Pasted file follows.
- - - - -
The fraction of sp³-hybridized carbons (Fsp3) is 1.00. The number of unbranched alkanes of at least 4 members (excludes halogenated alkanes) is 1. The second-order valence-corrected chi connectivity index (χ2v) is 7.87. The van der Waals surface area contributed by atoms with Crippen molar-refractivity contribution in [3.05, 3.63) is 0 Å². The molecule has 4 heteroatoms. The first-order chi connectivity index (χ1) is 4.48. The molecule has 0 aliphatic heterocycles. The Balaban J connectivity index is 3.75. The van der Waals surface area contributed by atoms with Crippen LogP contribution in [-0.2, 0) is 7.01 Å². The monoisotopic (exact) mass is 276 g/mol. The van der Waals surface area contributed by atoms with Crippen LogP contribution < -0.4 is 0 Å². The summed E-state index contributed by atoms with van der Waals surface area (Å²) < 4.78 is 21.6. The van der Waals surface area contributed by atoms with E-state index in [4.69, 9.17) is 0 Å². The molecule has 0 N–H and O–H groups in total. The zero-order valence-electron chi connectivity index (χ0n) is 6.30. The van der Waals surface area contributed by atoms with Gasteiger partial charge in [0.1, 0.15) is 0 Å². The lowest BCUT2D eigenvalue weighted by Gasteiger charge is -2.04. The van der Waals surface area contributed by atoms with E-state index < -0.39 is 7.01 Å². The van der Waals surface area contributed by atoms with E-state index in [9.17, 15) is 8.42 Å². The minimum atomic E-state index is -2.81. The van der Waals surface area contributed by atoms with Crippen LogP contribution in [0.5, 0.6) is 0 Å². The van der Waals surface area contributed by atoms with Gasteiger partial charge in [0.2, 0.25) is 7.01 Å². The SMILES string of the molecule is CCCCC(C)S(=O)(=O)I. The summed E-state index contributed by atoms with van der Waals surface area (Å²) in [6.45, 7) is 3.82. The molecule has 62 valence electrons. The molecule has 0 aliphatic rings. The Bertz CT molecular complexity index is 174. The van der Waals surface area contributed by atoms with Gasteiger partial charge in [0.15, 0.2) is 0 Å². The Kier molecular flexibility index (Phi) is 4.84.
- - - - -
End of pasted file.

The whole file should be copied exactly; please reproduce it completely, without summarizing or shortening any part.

The fraction of sp³-hybridized carbons (Fsp3) is 1.00. The number of unbranched alkanes of at least 4 members (excludes halogenated alkanes) is 1. The second-order valence-corrected chi connectivity index (χ2v) is 7.87. The van der Waals surface area contributed by atoms with Crippen molar-refractivity contribution in [3.05, 3.63) is 0 Å². The molecule has 4 heteroatoms. The first-order chi connectivity index (χ1) is 4.48. The molecule has 0 aliphatic heterocycles. The Balaban J connectivity index is 3.75. The van der Waals surface area contributed by atoms with Crippen LogP contribution in [-0.2, 0) is 7.01 Å². The monoisotopic (exact) mass is 276 g/mol. The van der Waals surface area contributed by atoms with Crippen LogP contribution < -0.4 is 0 Å². The summed E-state index contributed by atoms with van der Waals surface area (Å²) < 4.78 is 21.6. The van der Waals surface area contributed by atoms with E-state index in [4.69, 9.17) is 0 Å². The molecule has 0 N–H and O–H groups in total. The zero-order valence-electron chi connectivity index (χ0n) is 6.30. The van der Waals surface area contributed by atoms with Gasteiger partial charge in [0.1, 0.15) is 0 Å². The lowest BCUT2D eigenvalue weighted by Gasteiger charge is -2.04. The van der Waals surface area contributed by atoms with E-state index < -0.39 is 7.01 Å². The van der Waals surface area contributed by atoms with E-state index in [9.17, 15) is 8.42 Å². The minimum atomic E-state index is -2.81. The van der Waals surface area contributed by atoms with Crippen LogP contribution in [0.5, 0.6) is 0 Å². The van der Waals surface area contributed by atoms with Gasteiger partial charge in [0.2, 0.25) is 7.01 Å². The SMILES string of the molecule is CCCCC(C)S(=O)(=O)I. The summed E-state index contributed by atoms with van der Waals surface area (Å²) in [6.45, 7) is 3.82. The molecule has 62 valence electrons. The molecule has 0 aliphatic rings. The Bertz CT molecular complexity index is 174. The van der Waals surface area contributed by atoms with Gasteiger partial charge in [0.15, 0.2) is 0 Å². The Kier molecular flexibility index (Phi) is 4.84.